What it is:
How it works/Example:
Let’s assume you would like to borrow $100,000 to start a business. Even if you have an excellent credit rating, a bank may be reluctant to lend you the because it may be left with nothing if you default on the . Thus, although banks may attempt the lengthy and expensive process of suing you in that circumstance, the bank may require $100,000 of security -- in order to lend you the money. This collateral might consist of financial instruments, houses, , or even objects such as art, jewelry or other items. You might also pledge your business receivables as well. When you pledge these assets, you are collateralizing the loan.
If you in fact default on the loan, the loan agreement gives the the right to seize, then sell the collateral in order to recover any outstanding balance.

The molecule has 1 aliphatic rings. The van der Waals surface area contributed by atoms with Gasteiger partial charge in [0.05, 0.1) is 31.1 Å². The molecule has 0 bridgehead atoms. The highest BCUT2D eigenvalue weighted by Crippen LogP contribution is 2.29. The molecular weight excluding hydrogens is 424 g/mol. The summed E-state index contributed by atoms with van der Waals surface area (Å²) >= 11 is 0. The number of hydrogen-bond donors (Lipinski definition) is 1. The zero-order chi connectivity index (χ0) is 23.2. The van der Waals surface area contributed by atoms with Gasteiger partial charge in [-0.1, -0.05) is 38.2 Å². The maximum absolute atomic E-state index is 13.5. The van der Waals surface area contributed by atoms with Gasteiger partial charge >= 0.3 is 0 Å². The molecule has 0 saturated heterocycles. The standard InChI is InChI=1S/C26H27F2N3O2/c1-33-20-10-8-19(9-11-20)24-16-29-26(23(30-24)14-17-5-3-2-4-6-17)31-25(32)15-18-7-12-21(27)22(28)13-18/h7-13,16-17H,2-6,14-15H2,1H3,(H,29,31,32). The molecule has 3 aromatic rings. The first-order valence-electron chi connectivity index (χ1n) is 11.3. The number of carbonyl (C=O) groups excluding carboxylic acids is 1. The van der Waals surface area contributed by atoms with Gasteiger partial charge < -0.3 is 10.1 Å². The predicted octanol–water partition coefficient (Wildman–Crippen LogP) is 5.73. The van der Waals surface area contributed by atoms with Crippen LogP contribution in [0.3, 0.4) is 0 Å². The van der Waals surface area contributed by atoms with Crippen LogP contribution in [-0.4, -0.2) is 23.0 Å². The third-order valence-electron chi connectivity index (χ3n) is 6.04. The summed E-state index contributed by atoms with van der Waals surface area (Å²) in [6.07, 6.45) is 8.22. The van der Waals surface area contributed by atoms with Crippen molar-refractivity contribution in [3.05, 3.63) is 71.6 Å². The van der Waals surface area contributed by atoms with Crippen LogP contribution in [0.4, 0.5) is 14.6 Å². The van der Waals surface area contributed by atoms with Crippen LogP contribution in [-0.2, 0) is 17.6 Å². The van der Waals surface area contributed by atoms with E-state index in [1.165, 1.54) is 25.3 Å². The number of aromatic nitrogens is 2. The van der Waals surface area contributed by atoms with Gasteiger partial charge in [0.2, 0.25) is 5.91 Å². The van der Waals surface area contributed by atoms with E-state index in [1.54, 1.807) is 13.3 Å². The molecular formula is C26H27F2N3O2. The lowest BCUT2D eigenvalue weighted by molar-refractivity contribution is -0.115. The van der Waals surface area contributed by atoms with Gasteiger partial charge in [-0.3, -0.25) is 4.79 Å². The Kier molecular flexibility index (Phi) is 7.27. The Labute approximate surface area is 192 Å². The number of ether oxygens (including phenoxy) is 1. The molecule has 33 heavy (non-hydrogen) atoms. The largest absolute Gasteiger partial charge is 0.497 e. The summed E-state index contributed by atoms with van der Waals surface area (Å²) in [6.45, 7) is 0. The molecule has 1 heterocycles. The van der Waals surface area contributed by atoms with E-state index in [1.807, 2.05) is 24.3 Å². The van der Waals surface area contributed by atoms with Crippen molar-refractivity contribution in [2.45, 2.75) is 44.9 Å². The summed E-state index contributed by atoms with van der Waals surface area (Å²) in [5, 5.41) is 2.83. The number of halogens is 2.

For individuals, cards are the most common example of unsecured loans. There is no collateral backing up your Visa bill that Visa can seize if you don't pay your bill.
Why it matters:
If a deposit you made, a lien on your house, the title to your car -- that has a secured . If the creditor has no ability to claim some of your assets when you don’t pay (this is often the case with cards), the creditor has made an unsecured loan. If you have borrowed from a bank, the bank may ask you for as a way of securing the loan.
Unsecured loans are riskier than secured because the lender does not have the ability to seize an right away if a borrower fails to repay the . Creditors may of course sue to obtain access to accounts or other assets if the borrower has not paid, but that is more expensive than requiring collateral up front. Regardless, this lack of security increases the creditor’s risk, which in turn increases the interest rates on unsecured loans.